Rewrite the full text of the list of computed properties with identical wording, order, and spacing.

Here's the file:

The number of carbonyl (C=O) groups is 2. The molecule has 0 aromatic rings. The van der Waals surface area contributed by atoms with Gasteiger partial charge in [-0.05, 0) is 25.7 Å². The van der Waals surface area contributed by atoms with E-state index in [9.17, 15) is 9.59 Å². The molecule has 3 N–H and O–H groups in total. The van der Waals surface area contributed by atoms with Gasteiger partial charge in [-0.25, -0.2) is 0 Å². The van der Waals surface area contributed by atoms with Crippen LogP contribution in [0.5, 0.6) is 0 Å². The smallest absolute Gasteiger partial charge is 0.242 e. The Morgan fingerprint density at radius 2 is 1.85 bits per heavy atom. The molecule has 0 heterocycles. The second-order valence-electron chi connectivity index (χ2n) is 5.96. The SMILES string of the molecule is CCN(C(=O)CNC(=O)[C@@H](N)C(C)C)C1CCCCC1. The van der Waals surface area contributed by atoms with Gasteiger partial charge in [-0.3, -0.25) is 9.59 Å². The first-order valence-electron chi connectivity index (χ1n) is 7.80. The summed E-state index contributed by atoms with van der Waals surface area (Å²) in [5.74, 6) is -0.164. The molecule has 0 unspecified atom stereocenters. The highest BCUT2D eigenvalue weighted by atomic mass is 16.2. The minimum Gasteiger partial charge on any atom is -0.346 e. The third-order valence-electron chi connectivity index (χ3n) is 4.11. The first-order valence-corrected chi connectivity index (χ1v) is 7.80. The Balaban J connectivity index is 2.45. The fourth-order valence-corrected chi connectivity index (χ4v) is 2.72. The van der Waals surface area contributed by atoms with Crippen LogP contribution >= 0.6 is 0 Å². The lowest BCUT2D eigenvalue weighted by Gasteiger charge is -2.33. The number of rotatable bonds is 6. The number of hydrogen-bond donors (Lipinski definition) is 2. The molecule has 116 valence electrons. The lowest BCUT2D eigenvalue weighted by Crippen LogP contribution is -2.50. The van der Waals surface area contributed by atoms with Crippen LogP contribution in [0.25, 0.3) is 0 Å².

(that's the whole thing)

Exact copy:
The number of carbonyl (C=O) groups is 2. The molecule has 0 aromatic rings. The van der Waals surface area contributed by atoms with Gasteiger partial charge in [-0.05, 0) is 25.7 Å². The van der Waals surface area contributed by atoms with E-state index in [9.17, 15) is 9.59 Å². The molecule has 3 N–H and O–H groups in total. The van der Waals surface area contributed by atoms with Gasteiger partial charge in [-0.25, -0.2) is 0 Å². The van der Waals surface area contributed by atoms with Crippen LogP contribution in [0.5, 0.6) is 0 Å². The smallest absolute Gasteiger partial charge is 0.242 e. The Morgan fingerprint density at radius 2 is 1.85 bits per heavy atom. The molecule has 0 heterocycles. The second-order valence-electron chi connectivity index (χ2n) is 5.96. The SMILES string of the molecule is CCN(C(=O)CNC(=O)[C@@H](N)C(C)C)C1CCCCC1. The van der Waals surface area contributed by atoms with Gasteiger partial charge in [-0.3, -0.25) is 9.59 Å². The first-order valence-electron chi connectivity index (χ1n) is 7.80. The summed E-state index contributed by atoms with van der Waals surface area (Å²) in [5.74, 6) is -0.164. The molecule has 0 unspecified atom stereocenters. The highest BCUT2D eigenvalue weighted by atomic mass is 16.2. The minimum Gasteiger partial charge on any atom is -0.346 e. The third-order valence-electron chi connectivity index (χ3n) is 4.11. The first-order valence-corrected chi connectivity index (χ1v) is 7.80. The Balaban J connectivity index is 2.45. The fourth-order valence-corrected chi connectivity index (χ4v) is 2.72. The van der Waals surface area contributed by atoms with Crippen LogP contribution >= 0.6 is 0 Å². The lowest BCUT2D eigenvalue weighted by Gasteiger charge is -2.33. The number of rotatable bonds is 6. The number of hydrogen-bond donors (Lipinski definition) is 2. The molecule has 116 valence electrons. The lowest BCUT2D eigenvalue weighted by Crippen LogP contribution is -2.50. The van der Waals surface area contributed by atoms with Crippen LogP contribution in [0.25, 0.3) is 0 Å².